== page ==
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House Democrats shut down GOP attempt to admonish Pelosi over ripping SOTU
Party-line vote tables resolution disapproving of speaker's actions

Speaker Nancy Pelosi, D-Calif., conducts her weekly news conference in the Capitol Visitor Center on Thursday. (Tom Williams/CQ Roll Call)

House Democrats on Thursday backed Speaker Nancy Pelosi in voting to kill a Republican resolution to disapprove of her ripping up President Donald Trump’s State of the Union speech. 

Texas GOP Rep. Kay Granger, who’s facing a competitive primary this cycle, offered the resolution as a question of privilege, which forces the House to consider the measure. Rather than allow an up or down vote, Democratic leaders moved to table the resolution, which effectively kills it.

Pelosi defends ripping Trump’s speech as message to American people about SOTU falsehoods
‘I don’t need any lessons from anybody, especially the president of the United States, about dignity,’ speaker says

Speaker Nancy Pelosi, D-Calif., conducts her weekly news conference in the Capitol Visitor Center on Thursday, February 6, 2020. (Photo By Tom Williams/CQ Roll Call)

Speaker Nancy Pelosi on Thursday defended her decision to rip up President Donald Trump’s State of the Union speech, saying she decided about a quarter or third of the way through the address that something had to be done to indicate to the American people that his words were not the truth.

“I tore up a manifesto of mistruths,” the California Democrat said at her weekly news conference, noting the falsehoods in Trump’s speech on Tuesday evening were “dangerous to the American people if they believe what he said.”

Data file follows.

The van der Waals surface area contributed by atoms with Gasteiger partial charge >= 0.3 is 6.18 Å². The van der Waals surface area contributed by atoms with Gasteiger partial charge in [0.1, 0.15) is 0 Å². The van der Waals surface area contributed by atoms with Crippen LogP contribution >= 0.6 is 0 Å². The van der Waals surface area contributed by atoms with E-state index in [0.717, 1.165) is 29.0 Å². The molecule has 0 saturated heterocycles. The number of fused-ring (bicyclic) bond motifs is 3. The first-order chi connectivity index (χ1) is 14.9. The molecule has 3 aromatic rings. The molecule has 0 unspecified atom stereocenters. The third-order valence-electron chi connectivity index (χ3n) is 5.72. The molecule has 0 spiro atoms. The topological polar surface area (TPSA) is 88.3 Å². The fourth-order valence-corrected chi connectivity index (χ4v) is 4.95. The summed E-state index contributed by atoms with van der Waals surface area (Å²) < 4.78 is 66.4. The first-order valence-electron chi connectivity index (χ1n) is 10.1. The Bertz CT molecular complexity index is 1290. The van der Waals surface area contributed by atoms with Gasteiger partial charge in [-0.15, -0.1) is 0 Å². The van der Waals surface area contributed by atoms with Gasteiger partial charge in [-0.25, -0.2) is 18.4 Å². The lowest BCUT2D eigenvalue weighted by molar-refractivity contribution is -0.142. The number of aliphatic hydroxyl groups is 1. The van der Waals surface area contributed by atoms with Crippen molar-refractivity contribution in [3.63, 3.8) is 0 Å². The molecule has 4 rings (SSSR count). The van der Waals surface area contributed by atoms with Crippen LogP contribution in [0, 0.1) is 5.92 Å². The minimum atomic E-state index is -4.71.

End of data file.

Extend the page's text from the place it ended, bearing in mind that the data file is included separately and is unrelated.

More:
‘Taking off the gloves’: Pelosi ripping SOTU draws parties into their corners
House Democrats give speaker standing ovation, as she describes being ‘liberated’ after tearing copy of Trump’s speech

Speaker Nancy Pelosi holds up the copy of President Donald Trump’s speech that she ripped up at the conclusion of his State of the Union address on Tuesday. (Caroline Brehman/CQ Roll Call)

Speaker Nancy Pelosi “is taking off the gloves.” The California Democrat “did what she needed to do,” and “she knew exactly what she was doing.”

That’s how House Democrats reacted Wednesday to Pelosi’s decision the night before to tear up her copy of President Donald Trump’s State of the Union speech on national television. 

Trump’s speech rolled out Republicans’ blueprint for general election
Democrats must present contrast to Trump without looking out of touch on humming economy

President Donald Trump greets lawmakers as he walks into the House chamber on Tuesday to deliver his State of the Union address. (Caroline Brehman/CQ Roll Call)

For an hour and a half, President Donald Trump used his third State of the Union speech to remind Republicans why they supported him in the past and why they will stand with him in November.  

“From the instant I took office, I moved rapidly to revive the U.S. economy — slashing a record number of job killing-regulations, enacting historic and record-setting tax cuts, and fighting for fair and reciprocal trade agreements,” he boasted. “Our agenda is relentlessly pro-worker, pro-family, pro-growth, and, most of all, pro-American.”

Capitol Ink | Heckler in Chief

State of the Union: An impeached president goes before his accusers
Donald Trump first impeached president to run for reelection

President Donald Trump is seen in the House chamber during his State of the Union address along with Speaker Nancy Pelosi and Vice President Mike Pence on Feb. 5, 2019. (Tom Williams/CQ Roll Call)

President Donald Trump will kick his reelection campaign into high gear Tuesday in perhaps the most awkward of places: Inside the Democratic-controlled House, where he became only the third president in U.S. history to be impeached.